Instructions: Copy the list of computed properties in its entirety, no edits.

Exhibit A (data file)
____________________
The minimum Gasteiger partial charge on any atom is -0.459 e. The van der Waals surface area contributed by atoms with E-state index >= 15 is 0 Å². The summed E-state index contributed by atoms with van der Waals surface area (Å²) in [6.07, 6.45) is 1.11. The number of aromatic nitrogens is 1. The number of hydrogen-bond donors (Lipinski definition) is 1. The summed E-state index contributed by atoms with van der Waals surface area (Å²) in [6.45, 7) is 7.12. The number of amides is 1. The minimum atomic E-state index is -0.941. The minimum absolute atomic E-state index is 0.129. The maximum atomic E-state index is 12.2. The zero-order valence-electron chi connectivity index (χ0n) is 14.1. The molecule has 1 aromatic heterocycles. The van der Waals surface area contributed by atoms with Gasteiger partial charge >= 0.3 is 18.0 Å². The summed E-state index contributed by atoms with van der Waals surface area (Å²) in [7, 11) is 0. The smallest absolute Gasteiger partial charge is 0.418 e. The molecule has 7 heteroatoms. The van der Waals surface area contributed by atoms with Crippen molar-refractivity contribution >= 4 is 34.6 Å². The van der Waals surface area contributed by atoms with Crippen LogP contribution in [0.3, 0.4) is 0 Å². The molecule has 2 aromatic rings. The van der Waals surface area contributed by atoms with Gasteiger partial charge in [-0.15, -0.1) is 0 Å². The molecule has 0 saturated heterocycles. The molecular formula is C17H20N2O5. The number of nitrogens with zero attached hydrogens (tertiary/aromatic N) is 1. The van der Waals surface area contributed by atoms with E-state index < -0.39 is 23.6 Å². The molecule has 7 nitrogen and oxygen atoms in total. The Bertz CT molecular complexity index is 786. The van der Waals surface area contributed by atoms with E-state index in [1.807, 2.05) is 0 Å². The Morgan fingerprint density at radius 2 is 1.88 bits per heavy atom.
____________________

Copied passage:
The minimum Gasteiger partial charge on any atom is -0.459 e. The van der Waals surface area contributed by atoms with E-state index >= 15 is 0 Å². The summed E-state index contributed by atoms with van der Waals surface area (Å²) in [6.07, 6.45) is 1.11. The number of aromatic nitrogens is 1. The number of hydrogen-bond donors (Lipinski definition) is 1. The summed E-state index contributed by atoms with van der Waals surface area (Å²) in [6.45, 7) is 7.12. The number of amides is 1. The minimum atomic E-state index is -0.941. The minimum absolute atomic E-state index is 0.129. The maximum atomic E-state index is 12.2. The zero-order valence-electron chi connectivity index (χ0n) is 14.1. The molecule has 1 aromatic heterocycles. The van der Waals surface area contributed by atoms with Gasteiger partial charge >= 0.3 is 18.0 Å². The summed E-state index contributed by atoms with van der Waals surface area (Å²) in [7, 11) is 0. The smallest absolute Gasteiger partial charge is 0.418 e. The molecule has 7 heteroatoms. The van der Waals surface area contributed by atoms with Crippen molar-refractivity contribution >= 4 is 34.6 Å². The van der Waals surface area contributed by atoms with Crippen LogP contribution in [0.3, 0.4) is 0 Å². The molecule has 2 aromatic rings. The van der Waals surface area contributed by atoms with Gasteiger partial charge in [-0.15, -0.1) is 0 Å². The molecule has 0 saturated heterocycles. The molecular formula is C17H20N2O5. The number of nitrogens with zero attached hydrogens (tertiary/aromatic N) is 1. The van der Waals surface area contributed by atoms with E-state index < -0.39 is 23.6 Å². The molecule has 7 nitrogen and oxygen atoms in total. The Bertz CT molecular complexity index is 786. The van der Waals surface area contributed by atoms with E-state index in [1.807, 2.05) is 0 Å². The Morgan fingerprint density at radius 2 is 1.88 bits per heavy atom.